"Democrats And Republicans Find Common Ground On ‘Tweaking’ Health Reform’s 1099 Provision"
In the day since Democrats lost their majority in the House and suffered several setbacks in the Senate, President Obama and Majority Leader Harry Reid (D-NV) have suggested that they would be open to “tweaking” or revisiting parts of the Affordable Care Act. Republican leaders continue to advocate for complete repeal of the law, promising to replace it with “common sense” proposals from their Pledge To America.
This evening, during an interview on ABC News, House Speaker Nancy Pelosi (D-CA) reiterated that Democrats would work to preserve the core of the law, but said that they could willing to compromise with Republicans on the so-called 1099 reporting requirement. Members of both parties have argued that this portion of the law — which was designed to bolster the tax compliance of sole proprietors and pay for coverage expansion — is overly burdensome to small business. Obama specifically mentioned the provision during his press conference today and Pelosi echoed his comments tonight [Note this is an extended version of the transcript]:
PELOSI: So, I– I don’t– I don’t– think they’re going to take health care apart. There are certain parts of it that we all may want to review– one way or another. Put it out there. But the fundamentals of it, you know, when we have our patients’ bill of rights about– no preexisting conditions, and those provisions, they are– they cannot be there unless you have this basic structure of health care reform.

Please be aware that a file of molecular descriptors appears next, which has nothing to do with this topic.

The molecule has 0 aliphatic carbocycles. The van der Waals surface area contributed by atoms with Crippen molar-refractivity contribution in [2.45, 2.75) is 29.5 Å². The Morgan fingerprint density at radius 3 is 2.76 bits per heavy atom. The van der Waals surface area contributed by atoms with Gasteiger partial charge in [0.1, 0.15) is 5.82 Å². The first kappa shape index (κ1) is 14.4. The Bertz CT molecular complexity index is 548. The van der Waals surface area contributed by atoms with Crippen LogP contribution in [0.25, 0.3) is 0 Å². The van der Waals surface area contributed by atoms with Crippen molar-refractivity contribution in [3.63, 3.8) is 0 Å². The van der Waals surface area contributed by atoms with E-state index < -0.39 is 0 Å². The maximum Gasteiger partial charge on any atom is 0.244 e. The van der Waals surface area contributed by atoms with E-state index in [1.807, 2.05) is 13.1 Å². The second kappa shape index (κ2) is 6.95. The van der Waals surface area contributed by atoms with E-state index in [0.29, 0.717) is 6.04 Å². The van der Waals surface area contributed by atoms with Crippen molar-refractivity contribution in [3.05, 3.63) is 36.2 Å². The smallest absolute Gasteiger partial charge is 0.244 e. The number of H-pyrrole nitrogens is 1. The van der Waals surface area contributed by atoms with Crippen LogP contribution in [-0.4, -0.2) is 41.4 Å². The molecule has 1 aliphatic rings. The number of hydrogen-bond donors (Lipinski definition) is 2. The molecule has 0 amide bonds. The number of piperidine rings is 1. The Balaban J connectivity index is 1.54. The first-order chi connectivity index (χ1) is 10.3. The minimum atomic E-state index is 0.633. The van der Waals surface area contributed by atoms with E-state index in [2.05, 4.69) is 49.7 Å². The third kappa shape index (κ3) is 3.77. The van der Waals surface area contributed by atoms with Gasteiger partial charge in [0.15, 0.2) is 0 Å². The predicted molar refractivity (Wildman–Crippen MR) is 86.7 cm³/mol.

So, when we have this debate piece by piece, I think the American people will see how they like pieces of it, and how they relate to each other. And that some of that– you know, at 1099, it was a center provision. We didn’t like it in the House. The President mentioned it today. We’ve already passed on the floor– the repeal of 1099 in the House of Representatives. So, you know, there are certain pieces of it that should– always be subjected to review.
In September, senators from both parties proposed legislation to amend the provision, but neither version garnered 60 votes.
Sen. Mike Johanns’ (R-NE) amendment would have repealed the tax reporting requirement for small businesses, but made up for the revenue shortfall by eliminating $11 million from the Preventive Health Task Force and weakening the individual health insurance mandate. Sen. Bill Nelson’s (D-FL) alternative proposal would have required only larger businesses to report their transactions with vendors. Since then, Democrats have offered numerous other legislative compromises.